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The Importance of Budgeting & Tax Planning for Farmers

Media Release


The Importance of Budgeting & Tax Planning for Farmers


March 26, 2013


The financial year-end is near for farmers, but there is still time for them to manage profit levels in a way that could help avoid potential high interest penalties on tax payments, says Neil McAra, Managing Principal - Southland, for Crowe Horwath.

“Dairy farmers in particular should be providing for increased tax liabilities,” said Mr McAra. “In certain circumstances, if you haven’t paid enough tax during the year, the IRD can charge for use of money interest at a current rate of 8.4 per cent. Decisions on whether you incur expenditure before or after year-end can be significant.”

Mr McAra noted that farmers considering expenditure on items such as repairs to drains, tracks or additional fertiliser, should consider bringing these forward to enable a deduction in the current year. Repairs and maintenance were 100 per cent deductible and capital items depreciable over the life of the asset, he said. And there were strict requirements around what constituted repairs and maintenance, as well as specific regimes that provided concessions for farmers that differ from the usual capital/revenue distinctions.

“It pays to understand how these distinctions work and who they apply to, particularly where different entities own the land and carry on the farming activity,” he said.

Mr McAra said that having a budget at the start of the year and updating a forecast during the year was essential in order to have a clear understanding of the ability to manage tax payments.

“At this stage in the year, farmers should have a reasonable estimate of where their year will close out, and be making the necessary tax payments based upon that,” he said.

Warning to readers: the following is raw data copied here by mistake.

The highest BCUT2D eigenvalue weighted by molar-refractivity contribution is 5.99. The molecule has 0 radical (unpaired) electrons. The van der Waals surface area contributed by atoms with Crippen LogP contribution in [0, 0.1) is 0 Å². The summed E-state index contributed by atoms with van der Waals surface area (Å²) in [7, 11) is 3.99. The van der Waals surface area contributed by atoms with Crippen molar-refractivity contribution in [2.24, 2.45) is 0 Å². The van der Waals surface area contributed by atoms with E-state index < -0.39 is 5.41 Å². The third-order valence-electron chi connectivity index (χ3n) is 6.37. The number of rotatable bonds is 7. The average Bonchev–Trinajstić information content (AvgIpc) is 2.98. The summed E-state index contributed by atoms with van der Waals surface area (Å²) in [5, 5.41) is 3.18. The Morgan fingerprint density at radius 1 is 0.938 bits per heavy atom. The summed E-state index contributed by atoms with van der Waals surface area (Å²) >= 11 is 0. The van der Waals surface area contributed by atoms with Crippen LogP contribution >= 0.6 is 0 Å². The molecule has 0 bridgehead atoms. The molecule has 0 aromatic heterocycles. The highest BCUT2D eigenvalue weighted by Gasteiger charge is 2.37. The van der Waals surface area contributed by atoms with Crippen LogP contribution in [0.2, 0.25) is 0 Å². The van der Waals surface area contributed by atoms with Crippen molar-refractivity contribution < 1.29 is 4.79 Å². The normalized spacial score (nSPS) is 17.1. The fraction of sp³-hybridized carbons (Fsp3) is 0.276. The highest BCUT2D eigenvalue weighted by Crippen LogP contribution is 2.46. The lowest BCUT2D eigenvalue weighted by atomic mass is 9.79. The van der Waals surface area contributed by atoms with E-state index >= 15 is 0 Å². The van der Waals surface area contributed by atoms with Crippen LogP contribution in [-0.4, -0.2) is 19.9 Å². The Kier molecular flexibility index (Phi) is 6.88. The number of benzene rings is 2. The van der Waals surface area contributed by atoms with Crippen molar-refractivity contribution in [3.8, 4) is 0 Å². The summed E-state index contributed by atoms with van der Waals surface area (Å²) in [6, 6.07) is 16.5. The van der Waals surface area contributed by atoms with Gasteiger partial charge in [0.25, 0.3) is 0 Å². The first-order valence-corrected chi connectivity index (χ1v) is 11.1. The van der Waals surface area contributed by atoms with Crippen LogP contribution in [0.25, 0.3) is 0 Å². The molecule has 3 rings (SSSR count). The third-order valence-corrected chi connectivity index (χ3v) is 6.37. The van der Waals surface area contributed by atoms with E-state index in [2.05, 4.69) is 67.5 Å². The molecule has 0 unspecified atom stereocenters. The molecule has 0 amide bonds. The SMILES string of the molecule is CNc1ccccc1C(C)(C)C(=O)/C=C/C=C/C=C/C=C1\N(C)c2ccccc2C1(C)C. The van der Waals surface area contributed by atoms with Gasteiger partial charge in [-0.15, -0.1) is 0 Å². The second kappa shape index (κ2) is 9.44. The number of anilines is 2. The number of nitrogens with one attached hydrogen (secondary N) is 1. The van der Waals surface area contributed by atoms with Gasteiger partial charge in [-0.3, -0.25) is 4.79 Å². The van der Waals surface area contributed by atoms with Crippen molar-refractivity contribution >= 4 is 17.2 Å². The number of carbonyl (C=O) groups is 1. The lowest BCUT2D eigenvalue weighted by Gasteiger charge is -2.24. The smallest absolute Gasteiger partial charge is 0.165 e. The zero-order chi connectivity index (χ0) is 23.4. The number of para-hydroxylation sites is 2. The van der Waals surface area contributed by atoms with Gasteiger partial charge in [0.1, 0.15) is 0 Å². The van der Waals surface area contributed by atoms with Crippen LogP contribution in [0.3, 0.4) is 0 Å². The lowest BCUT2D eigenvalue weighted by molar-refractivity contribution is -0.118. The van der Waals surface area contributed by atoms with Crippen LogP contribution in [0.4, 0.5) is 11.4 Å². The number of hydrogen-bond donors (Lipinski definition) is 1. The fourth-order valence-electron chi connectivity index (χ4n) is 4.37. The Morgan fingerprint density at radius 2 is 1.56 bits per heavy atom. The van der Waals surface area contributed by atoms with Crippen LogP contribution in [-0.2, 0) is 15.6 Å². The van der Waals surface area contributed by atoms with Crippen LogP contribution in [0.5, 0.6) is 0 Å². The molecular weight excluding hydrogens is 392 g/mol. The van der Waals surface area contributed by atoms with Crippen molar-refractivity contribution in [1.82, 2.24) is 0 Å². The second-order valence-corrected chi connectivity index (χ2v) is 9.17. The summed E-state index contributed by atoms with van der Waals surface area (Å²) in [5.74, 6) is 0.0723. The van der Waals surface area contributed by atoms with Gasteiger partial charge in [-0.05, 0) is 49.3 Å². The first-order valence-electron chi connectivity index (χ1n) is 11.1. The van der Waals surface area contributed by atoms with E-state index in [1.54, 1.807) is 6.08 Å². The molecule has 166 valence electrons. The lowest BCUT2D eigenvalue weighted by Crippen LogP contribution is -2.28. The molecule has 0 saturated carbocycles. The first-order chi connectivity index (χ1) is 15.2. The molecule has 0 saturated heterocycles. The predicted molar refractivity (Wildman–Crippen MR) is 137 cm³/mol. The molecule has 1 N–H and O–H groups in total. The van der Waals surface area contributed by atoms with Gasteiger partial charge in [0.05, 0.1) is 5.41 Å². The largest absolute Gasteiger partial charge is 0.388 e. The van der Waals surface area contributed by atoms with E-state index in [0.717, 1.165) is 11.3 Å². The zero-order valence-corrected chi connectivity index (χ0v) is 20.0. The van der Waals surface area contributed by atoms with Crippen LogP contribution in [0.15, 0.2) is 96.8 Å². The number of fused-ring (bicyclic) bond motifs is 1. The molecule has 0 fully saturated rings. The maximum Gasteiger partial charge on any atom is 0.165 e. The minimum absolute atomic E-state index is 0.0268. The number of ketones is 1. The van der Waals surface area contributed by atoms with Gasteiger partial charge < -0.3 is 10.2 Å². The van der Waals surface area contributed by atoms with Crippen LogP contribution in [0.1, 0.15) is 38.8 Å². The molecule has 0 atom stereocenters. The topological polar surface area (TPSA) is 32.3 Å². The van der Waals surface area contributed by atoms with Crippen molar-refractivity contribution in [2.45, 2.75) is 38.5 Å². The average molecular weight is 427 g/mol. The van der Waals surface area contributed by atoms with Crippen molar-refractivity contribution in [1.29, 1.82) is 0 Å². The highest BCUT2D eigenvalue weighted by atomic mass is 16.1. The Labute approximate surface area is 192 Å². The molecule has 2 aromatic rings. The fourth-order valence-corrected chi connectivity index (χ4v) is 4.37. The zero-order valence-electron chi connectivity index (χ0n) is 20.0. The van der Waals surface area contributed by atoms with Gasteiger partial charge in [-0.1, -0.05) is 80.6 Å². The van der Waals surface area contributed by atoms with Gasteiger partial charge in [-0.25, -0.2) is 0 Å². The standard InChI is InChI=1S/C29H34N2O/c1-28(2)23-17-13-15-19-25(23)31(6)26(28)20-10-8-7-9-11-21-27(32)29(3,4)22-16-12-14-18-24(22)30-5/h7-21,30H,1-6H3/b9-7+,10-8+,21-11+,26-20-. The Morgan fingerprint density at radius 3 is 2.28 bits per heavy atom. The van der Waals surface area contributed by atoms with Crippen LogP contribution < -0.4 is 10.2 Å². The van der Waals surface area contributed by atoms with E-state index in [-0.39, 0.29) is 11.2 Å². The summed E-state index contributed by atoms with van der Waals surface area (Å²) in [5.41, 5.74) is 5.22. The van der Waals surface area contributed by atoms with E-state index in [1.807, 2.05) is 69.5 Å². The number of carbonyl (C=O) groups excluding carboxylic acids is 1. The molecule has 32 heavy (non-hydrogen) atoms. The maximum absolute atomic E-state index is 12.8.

“If you are trading through a company, trust or an individual with high income levels, it is likely that you will be exposed to potential use-of-money interest penalties,” said Mr McAra. “You need to talk to your accountant now about ensuring you have met these obligations or have put processes in place to understand your requirements.”

Budgets are not only important for managing tax payments, but to understand cash flow needs, he said, especially for dairy farmers with strengthening cash flow over the next six months.

“The completion of a budget for next year will give them a greater understanding as to whether they look to reduce debt, undertake some capital expenditure or utilise the funds in some other capacity. Without the budget, they could be making decisions now that will strain their cash flow for the following season.”

Mr McAra said that even if cash flow did not permit meeting tax payments, there were options around financing the payments that could reduce the exposure from 8.4 per cent to around 6.5 per cent by utilising tax-pooling companies.

“Farming is a volatile business from year to year,” he said. “For example the dairy payout this year is up 30 per cent on the previous year and likely to be down 20-to-30 per cent next year. And interest rates are likely to increase over the next 18 months by two basis points. Without accurate budgets, farmers can be making poor business decisions.

“Budgeting need not be complicated and with the right advice can add value to a farm business. Businesses that budget, on average outperform those that do not.”


ENDS


About Crowe Horwath


Crowe Horwath New Zealand is the largest provider of practical accounting, audit, tax and business advice to individuals and small and medium businesses from a comprehensive network of over 20 offices.

Crowe Horwath is part of a global accounting network that delivers high quality audit, tax and advisory services in over 100 countries. We are the relationship that you can count on - large enough to offer a range of expertise and skills - and small enough to provide the personal touch.

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